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Academy Awards: And the Oscar for Best Picture goes to reward . . . just what?

By Ann Hornaday
Washington Post Staff Writer
Sunday, February 27, 2011; A01

There are a few things Oscar fans will be able to count on when they tune in Sunday night. At least one starlet will wear an oh-no-she-didn't frock. One production number will appall. And at the very end of the night, a few beaming producers will be clutching the Oscar for Best Picture and surprisingly few people - onstage, in the audience or watching at home - will be able to say precisely why they've won.

Since the Academy of Motion Picture Arts and Sciences began conferring awards in 1929, the Best Picture category has remained something of a mystery. Is it meant to reward technical excellence? Artistic vision? Commercial success? Cultural resonance?

Just what makes a movie the very best of its year is still a conundrum, even to the more than 6,000 industry professionals who vote on it. To some, it's a popularity contest; to others, it's a snapshot of the zeitgeist. Some voters see it as a measure of which little-film-that-could had the most inspiring back story that year.

"I don't think there is a definition of what a Best Picture is, and that's why there are surprises at the Oscars," said producer Hawk Koch, the academy's treasurer. "Best Picture is a movie that moves them. Best Picture is a movie that teaches them something they had no idea they didn't know. Best Picture is a movie that they . . . talk about incessantly. Best Picture can be a movie that you walk out of feeling like you're walking on air and you're singing the songs."

Although directors nominate other directors for the Best Director Oscar and editors nominate other editors for Best Editor, every academy member can nominate Best Picture candidates, listing titles in descending order from 1 to 10. The voters receive no explicit criteria before voting in that category, which the academy defines tautologically as "the best motion picture of the year." Inevitably, the choice comes down simply to which movie each voter liked best.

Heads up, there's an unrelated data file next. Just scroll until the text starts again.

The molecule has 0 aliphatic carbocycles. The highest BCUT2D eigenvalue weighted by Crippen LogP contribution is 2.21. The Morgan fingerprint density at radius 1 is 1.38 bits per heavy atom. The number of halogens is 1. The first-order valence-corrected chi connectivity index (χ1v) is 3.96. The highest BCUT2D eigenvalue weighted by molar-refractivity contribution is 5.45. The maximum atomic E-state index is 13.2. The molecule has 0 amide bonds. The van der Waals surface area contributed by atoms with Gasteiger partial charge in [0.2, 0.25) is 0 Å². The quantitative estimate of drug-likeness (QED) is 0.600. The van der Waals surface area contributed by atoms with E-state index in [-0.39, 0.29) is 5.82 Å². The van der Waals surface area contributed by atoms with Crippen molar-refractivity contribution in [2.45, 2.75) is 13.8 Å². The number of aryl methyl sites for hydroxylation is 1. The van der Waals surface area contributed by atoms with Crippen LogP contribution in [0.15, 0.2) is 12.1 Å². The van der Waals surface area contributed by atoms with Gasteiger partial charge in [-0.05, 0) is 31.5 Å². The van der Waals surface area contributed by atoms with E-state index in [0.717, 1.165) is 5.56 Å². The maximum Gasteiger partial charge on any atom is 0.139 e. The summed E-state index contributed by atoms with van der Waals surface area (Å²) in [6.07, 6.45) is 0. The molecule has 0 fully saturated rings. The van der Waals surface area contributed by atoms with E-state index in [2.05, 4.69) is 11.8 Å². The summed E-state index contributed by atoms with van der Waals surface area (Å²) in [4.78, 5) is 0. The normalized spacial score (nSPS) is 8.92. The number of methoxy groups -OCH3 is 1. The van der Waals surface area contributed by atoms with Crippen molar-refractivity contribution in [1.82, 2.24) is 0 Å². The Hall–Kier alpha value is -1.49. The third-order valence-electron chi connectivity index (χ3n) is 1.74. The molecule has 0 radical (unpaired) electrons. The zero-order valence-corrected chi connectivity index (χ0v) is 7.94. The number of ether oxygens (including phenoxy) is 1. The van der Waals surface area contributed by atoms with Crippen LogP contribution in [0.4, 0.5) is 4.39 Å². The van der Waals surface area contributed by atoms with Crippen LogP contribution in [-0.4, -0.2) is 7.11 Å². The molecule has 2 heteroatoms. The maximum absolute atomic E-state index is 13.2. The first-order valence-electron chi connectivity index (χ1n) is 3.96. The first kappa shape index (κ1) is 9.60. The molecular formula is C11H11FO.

The result is that the most coveted recognition in Hollywood - the pinnacle of professional achievement, the talisman that will confer pride, prestige and profitable afterglow - will be awarded largely on intangibles that even seasoned veterans can't quantify.

"For the Best Picture, you take account of the overall," said producer and academy governor Mark Johnson. "???'How good is the movie?' - as opposed to [saying], 'His performance was extraordinary, but the movie didn't match it, somehow.' Just because a movie has the best cinematography or the best performance by an actor doesn't mean that they're necessarily in the best movie."

Clearly, Best Picture isn't simply a function of budget or far-reaching themes or an aesthetic sensibility. Tom Rothman, chairman and chief executive of Fox Filmed Entertainment, noted that his studio has earned 11 Best Picture Oscars over the years, "for movies as big as 'Titanic' and as small as 'Slumdog Millionaire.'???"

His studio also released "Avatar," which lost the Best Picture Oscar to "The Hurt Locker" last year.